Compute $P(Y<3X)$ using joint PDF

I'm given a joint pdf

$$f_{X,Y}(x,y)=2e^{-x-y}, 0

and asked to compute $$P(Y<3X)$$. To do this, I let $$Y=3X$$ (the boundary) and found that the region of integration is under this line.

To find $$P(Y<3X)$$, it seems to me that the integral for this region be written as

$$P(Y<3X)=\int_0^\infty \int_0^{3x} 2e^{-x-y} dy dx$$

However this isn't right, as the boundaries are actually

$$P(Y<3X)=\int_0^\infty \int_x^{3x} 2e^{-x-y} dy dx$$

Why is this? I'm having a hard time seeing how to construct these boundaries (especially the fact that the $$y$$ boundary goes from $$x$$ to $$3x$$ instead of $$0$$ to $$3x$$)

Thank you.

• I suggest you draw a plot – Xi'an Mar 21 at 21:41
• And here is another way to solve this without any actual integration. – StubbornAtom Mar 21 at 22:52
• Thank you Xi'an! I drew a plot to come up with the bounds in the first equation, as it looked like the y-boundary went from $0$ to $3x$;; I'm not super sure why they started from $y=x$ – Sarina Mar 22 at 2:28
• Thank you StubbornAtom! I'm definitely looking that over as it looks much easier! – Sarina Mar 22 at 2:29

Before we even consider $$P(Y < 3X)$$, note that we have the condition $$0. Because this specifies both the upper and lower bounds for $$x$$, the natural way to write the the integral over the support of $$f_{X,Y}$$ is:

$$P(\Omega) = \int_0^\infty \int_0^{\color{red}y} 2 e^{-x} e^{-y} dx \, dy$$

You can confirm for yourself as a preliminary exercise that this equals 1. Note that the inner integral is over $$x$$ with $$y$$ appearing as bound; therefore it will be convenient if we first solve the inequality for $$x$$:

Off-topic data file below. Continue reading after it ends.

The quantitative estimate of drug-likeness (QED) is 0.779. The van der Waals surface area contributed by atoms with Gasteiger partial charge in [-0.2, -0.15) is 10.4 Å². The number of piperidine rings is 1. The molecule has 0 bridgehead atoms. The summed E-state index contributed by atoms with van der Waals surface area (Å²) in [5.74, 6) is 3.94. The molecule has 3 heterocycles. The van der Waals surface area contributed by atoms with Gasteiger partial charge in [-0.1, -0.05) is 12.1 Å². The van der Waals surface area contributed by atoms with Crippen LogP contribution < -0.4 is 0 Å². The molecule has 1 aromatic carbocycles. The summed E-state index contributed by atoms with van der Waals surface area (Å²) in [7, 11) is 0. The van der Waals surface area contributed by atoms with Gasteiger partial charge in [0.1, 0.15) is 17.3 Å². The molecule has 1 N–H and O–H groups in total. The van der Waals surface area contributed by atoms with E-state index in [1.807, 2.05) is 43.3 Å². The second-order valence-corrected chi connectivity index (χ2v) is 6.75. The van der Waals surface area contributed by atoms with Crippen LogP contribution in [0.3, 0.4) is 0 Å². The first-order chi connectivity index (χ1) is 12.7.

\begin{align} y & < 3x & \\[0.7em] 3x & > y & \\[0.7em] x & > y/3 \end{align}

We can use this to restrict the inner integral by adjusting the lower bound of the inner interval. The upper bound of $$y$$ is retained from above, the lower bound of $$y/3$$ is new and comes from the inequality which defines our event.

\begin{align} P(Y < 3X) & = \int_0^\infty \int_{\color{red}{\tfrac{y}{3}}}^{\color{red}y} 2 e^{-x} e^{-y} dx \, dy \\[1em] & = \int_0^\infty \Bigg( -2 e^{-x} e^{-y} \Bigg|_{\tfrac{y}{3}}^{y} \Bigg) dy \\[1em] & = \int_0^\infty (-2e^{-y}e^{-y}) - (-2e^{-y/3}e^{-y}) dy \\[1em] & = \int_0^\infty -2e^{-2y} + 2 e^{-4y/3} dy \\[1em] & = \frac{-2 e^{-2y}}{-2} + \frac{ 2 e^{-4y/3} }{-4/3} \Bigg|_0^\infty \\[1em] & = e^{-2y} - \frac{3}{2} e^{-4y/3} \Bigg|_0^\infty \\[1em] & = (0 - 0) - (1 - \frac{3}{2}) \\[1em] & = \frac{1}{2} & \square \end{align}

• Thank you so much! This might be a dumb question, but how did you go from $x<3x$ to $3y>y$ (when solving the inequality for x)? – Sarina Mar 22 at 2:27
• It's one of the property of inequalities: $a < b \Leftrightarrow b > a$. – olooney Mar 22 at 3:26
• Haha, I'm so sorry. Thank you so much, this is so helpful!! – Sarina Mar 22 at 19:43

The boundary for $$y$$ could actually go from $$-\infty$$ to $$3x$$, not just $$0$$ if the inside expression was written as $$f(x,y)$$. Then, you’d be forced to write $$x$$ to $$3x$$ in the inner integral limits when substituting $$2e^{-x-y}$$ in place of the joint since it is actually $$0$$ when $$y.

• Hi gunes, thank you! So is the first integral actually correct (not the second one?) – Sarina Mar 21 at 20:46
• on the contrary, the second one is correct because joint pdf is $0$ when $y<x$. The first one’d only be correct if you write $f(x,y)$ to the inside of the integral, in which not only $0,3x$ but also $-\infty, 3x$ would be correct. – gunes Mar 21 at 20:51

If the joint PDF of $$X,Y$$ is $$f_{X,Y}(x,y)=2e^{-x-y}, 0

Then

$$P(Y < \theta X) = \int_0^\infty \int_x^{\theta x} 2e^{-x-y} dy dx$$

The inner lower bound is $$x$$ because of the $$0 < x < y$$ constraint. A good Calc 2 exercise is to calculate that integral and see that it equals

$$\frac{\theta-1}{\theta+1}$$

So when $$\theta = 3$$, this equals $$(3-1)/(3+1) = 1/2$$

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